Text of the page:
Lorna Sharpe, sub-editor
Forget pencil leads and sticky tape. The standard way of making graphene for lab use involves chemical vapour deposition onto a copper substrate, which is fine, but getting it off the copper foil is a bit trickier. Now researchers at the University of Illinois have demonstrated a delamination technique that they say will be both cleaner and faster, using carbonic acid, as found in sparkling water. If graphene is to fulfil its commercial promise, developing better production methods has to be part of the process.
I didn’t grow up with Lego. Nobody gave it to girls in the 1960s, though my family did eventually realise that I preferred books to dolls and over-ambitious embroidery kits. However, I played my part in helping my own children build Lego models, so I can understand Mark Williamson’s satisfaction at completing this 1969-piece space rocket - and the frustration of discovering that there was an error several stages back that could only be fixed by undoing all the subsequent construction. I did, rather belatedly, learn a bit about mechanical engineering from my sons’ Lego Technic kits (my daughter had lost interest before she advanced that far), but the big hit in our family was the Duplo trainset that, with the help of a lot of extra track components, could be rearranged into multiple layouts and carry all kinds of passengers and cargo. A generation later it's sitting in a box in the spare bedroom for the benefit of visiting children. The 'one kit, one model’ approach still needs to leave room for imagination.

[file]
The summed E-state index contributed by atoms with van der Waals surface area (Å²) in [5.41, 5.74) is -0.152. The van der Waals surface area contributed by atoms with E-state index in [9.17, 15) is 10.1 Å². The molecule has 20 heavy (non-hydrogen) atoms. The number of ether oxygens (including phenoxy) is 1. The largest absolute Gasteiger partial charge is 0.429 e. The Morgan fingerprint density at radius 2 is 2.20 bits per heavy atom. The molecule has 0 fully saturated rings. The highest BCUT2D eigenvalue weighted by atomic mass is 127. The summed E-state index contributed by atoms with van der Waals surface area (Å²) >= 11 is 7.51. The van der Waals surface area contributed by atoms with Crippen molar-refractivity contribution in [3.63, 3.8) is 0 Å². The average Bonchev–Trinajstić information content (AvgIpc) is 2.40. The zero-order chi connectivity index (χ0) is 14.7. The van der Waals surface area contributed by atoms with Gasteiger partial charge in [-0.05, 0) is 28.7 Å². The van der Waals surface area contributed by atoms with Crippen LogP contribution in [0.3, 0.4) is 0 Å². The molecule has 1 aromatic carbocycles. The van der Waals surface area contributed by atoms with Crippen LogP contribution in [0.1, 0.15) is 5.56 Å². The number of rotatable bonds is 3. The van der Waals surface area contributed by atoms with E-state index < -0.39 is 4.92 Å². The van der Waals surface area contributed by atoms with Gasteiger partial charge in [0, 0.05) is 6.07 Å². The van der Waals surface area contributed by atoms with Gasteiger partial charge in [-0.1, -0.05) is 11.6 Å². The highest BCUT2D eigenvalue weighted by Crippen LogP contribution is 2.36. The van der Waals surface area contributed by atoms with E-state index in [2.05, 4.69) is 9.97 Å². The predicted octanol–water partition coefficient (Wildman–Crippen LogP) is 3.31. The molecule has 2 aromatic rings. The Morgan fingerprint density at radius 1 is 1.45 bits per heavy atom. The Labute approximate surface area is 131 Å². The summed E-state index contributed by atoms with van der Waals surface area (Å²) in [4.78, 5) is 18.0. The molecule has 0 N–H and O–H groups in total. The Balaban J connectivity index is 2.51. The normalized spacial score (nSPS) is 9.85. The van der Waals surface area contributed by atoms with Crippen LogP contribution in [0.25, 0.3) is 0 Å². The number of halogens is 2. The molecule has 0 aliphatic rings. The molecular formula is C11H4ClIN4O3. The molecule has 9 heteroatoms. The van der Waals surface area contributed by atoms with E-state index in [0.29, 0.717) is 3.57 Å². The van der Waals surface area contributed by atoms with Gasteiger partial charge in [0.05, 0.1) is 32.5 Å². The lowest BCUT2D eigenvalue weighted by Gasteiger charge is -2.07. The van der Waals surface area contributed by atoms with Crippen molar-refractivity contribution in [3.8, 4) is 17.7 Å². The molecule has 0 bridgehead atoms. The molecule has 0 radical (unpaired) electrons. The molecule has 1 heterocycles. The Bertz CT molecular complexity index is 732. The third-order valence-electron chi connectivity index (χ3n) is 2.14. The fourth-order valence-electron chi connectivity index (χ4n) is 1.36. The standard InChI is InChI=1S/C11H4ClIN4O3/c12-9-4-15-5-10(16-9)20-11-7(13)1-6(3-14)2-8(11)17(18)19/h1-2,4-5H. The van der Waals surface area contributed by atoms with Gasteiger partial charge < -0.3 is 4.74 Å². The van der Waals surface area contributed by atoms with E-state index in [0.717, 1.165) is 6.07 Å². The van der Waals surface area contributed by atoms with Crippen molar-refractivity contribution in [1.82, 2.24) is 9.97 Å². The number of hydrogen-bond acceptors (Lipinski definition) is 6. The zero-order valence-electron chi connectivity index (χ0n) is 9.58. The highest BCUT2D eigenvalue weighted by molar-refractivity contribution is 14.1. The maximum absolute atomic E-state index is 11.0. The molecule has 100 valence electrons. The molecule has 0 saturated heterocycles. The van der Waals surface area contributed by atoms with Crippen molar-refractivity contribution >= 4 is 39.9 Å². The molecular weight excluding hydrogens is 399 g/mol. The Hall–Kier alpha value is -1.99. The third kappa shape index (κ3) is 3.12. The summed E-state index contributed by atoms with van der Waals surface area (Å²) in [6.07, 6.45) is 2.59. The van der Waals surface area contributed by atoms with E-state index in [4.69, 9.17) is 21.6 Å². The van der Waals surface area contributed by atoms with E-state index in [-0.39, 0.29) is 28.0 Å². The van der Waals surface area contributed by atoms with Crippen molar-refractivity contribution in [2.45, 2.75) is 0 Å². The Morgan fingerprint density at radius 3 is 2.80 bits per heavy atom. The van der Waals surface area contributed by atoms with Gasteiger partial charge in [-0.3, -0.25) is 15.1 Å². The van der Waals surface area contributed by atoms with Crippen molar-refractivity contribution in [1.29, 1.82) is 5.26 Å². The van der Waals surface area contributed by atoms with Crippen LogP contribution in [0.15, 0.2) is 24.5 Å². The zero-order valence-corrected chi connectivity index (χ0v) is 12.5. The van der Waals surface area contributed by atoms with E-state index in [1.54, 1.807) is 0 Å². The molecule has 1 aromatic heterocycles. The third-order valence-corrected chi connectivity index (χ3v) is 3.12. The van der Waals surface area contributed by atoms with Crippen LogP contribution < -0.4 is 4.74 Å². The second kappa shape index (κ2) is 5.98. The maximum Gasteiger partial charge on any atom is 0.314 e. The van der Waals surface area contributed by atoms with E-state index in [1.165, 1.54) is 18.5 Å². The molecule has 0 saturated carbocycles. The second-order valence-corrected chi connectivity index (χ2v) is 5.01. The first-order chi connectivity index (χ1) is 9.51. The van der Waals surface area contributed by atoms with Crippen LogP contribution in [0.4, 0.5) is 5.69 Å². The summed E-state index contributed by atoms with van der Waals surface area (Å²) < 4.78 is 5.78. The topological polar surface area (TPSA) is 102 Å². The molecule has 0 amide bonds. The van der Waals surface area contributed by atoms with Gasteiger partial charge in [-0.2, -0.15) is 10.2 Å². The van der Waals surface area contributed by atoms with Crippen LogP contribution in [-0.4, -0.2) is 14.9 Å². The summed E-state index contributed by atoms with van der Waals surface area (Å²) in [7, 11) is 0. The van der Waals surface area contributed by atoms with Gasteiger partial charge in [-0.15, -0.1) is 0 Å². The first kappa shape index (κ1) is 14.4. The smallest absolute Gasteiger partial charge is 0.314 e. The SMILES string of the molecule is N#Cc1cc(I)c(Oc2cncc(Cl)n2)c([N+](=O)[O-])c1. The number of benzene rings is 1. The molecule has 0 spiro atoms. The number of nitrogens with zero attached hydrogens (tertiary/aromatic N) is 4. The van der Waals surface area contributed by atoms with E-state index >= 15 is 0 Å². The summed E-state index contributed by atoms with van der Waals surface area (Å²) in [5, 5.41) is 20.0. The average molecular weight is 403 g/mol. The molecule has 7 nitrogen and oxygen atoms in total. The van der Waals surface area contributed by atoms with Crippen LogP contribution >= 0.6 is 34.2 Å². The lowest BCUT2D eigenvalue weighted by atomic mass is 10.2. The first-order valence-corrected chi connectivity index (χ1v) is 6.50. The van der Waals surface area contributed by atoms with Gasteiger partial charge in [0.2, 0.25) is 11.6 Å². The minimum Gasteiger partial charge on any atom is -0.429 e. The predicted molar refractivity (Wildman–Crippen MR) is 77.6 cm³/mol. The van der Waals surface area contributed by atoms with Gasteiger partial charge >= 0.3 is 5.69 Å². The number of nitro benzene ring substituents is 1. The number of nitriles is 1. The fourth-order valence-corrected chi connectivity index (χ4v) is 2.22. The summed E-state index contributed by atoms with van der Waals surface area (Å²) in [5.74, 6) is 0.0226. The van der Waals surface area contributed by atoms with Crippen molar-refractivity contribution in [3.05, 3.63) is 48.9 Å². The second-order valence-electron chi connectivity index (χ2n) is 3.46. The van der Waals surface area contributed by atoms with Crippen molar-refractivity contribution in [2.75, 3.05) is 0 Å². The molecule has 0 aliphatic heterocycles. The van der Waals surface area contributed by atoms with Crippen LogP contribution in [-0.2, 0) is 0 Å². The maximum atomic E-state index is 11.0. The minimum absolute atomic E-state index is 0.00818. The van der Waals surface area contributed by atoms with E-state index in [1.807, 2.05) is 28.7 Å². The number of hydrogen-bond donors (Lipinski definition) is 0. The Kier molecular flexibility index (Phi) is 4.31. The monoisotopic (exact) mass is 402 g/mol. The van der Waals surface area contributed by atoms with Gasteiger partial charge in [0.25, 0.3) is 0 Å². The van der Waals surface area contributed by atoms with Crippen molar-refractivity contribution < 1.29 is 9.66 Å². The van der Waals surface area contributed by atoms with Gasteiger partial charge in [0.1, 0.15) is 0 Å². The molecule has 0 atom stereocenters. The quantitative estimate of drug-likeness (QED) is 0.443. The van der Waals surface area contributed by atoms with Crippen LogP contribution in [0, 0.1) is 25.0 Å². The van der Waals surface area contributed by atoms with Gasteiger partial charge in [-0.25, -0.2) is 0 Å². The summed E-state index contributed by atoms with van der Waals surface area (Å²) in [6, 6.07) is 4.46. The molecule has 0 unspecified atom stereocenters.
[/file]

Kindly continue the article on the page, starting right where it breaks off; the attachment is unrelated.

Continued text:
Rebecca Northfield, assistant features editor
‘Biker Mice from Mars’ - does anyone remember that show? They were alien mice, but still. They had cool bikes. And attitudes. Anyway, 20 super-awesome mice from Earth have been rocketed off to the International Space Station where they will hopefully be greeted with cuddles and attention. They would have had a long journey and deserve some well-earned petting from people on the ISS. The reason behind this is to better understand how living in space can cause eye problems in some male astronauts. They will look at the pressure in the mice’s eyes and brain fluid movement. Hopefully, the little floofs won’t go blind and will enjoy a three-course meal courtesy of SpaceX.
Dominic Lenton, managing editor
I noticed on a couple of peak-time train journeys into London recently that there are a few resilient commuters, mostly middle-aged men, who haven’t been deterred by public ridicule from persisting with speeding up their journey to the station in the morning and home at the end of the day a little with the assistance of a child’s fold-up scooter. It was eye-opening too, when on holiday in Budapest, to see how the traditional Segway have found a niche market ferrying groups of tourists too idle to walk around from place to place. There’s a big difference between the spacious streets and pedestrianised areas of the Hungarian capital and central London, of course. Try swanning down Oxford Street on a Segway and see how far you get - and how slowly. The imminent arrival of a new generation of models from the brand that’s become almost synonymous with personal transport could be a sea change, though. From the pictures released ahead of official unveiling the KickScooters look of a similar size to the ones favoured by commuters and are claimed to be portable enough to be an option for carrying on public transport. A range of over 40km helps, although top speeds of 30km sound a bit hairy for what’s essentially a skateboard with handlebars. Expect to see your more adventurous fellow travellers gliding self-consciously down the pavement on them later this year.